California is projected to receive $17.1 billion in federal Medicaid funds in 2015-16 — up from an estimated $15.1 billion in 2014-15 — to provide services to Californians enrolled in Medi-Cal as a result of the changes associated with health care reform. These federal dollars will flow to doctors, clinics, and other health care providers in communities throughout the state, boosting local economies and supporting vital health care services for millions of low-income Californians. Specifically, in 2015-16 the federal government is projected to provide:
- $14.3 billion to support services for Californians who are newly eligible for Medi-Cal under the program expansion. The federal government is paying the full cost for this group through 2016, phasing down to a still-high 90 percent of the cost by 2020.
- $1.2 billion to support services for Californians who sign up for Medi-Cal through a new “Express Lane” enrollment pathway. California adopted a new process to reach out to certain Californians and expedite their enrollment in Medi-Cal based on information that’s already available to the state. This process primarily targets adults and children who receive CalFresh food assistance, but who are not yet enrolled in Medi-Cal. The federal government is paying nearly all of the cost for these “Express Lane” enrollees, who largely consist of low-income adults who are newly eligible for Medi-Cal.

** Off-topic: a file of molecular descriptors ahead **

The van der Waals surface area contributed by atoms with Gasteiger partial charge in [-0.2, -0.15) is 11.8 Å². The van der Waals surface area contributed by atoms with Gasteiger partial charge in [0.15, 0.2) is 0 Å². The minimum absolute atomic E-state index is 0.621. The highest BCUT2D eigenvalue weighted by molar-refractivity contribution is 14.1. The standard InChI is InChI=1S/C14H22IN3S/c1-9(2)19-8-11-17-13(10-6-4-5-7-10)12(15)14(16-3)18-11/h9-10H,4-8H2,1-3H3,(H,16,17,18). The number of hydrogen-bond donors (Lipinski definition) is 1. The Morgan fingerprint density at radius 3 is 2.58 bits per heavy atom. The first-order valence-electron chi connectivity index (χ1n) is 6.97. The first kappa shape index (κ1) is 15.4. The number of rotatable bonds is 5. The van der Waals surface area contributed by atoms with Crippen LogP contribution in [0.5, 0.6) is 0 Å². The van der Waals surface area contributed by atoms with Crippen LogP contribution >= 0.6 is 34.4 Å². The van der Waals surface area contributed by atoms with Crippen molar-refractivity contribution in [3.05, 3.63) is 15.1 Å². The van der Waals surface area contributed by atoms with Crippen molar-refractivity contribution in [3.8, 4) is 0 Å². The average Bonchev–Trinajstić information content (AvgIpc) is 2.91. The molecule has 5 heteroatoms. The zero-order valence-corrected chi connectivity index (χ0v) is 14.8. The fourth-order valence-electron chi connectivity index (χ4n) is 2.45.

- $1.1 billion to support services for Californians who were already eligible for Medi-Cal prior to implementation of health care reform and who have since enrolled due to simpler program rules and other factors. The federal government is expected to pay slightly more than half of the cost for this group.
- $0.6 billion to support services for Californians who sign up for Medi-Cal through a new hospital-based enrollment option. Hospitals may now enroll Californians in Medi-Cal for up to two months based on preliminary information provided by patients (a status known as “presumptive eligibility”). Individuals must later submit an application and be found eligible in order to extend this temporary coverage. The federal government is paying most of the cost for these enrollees, who largely consist of low-income adults who are newly eligible for Medi-Cal.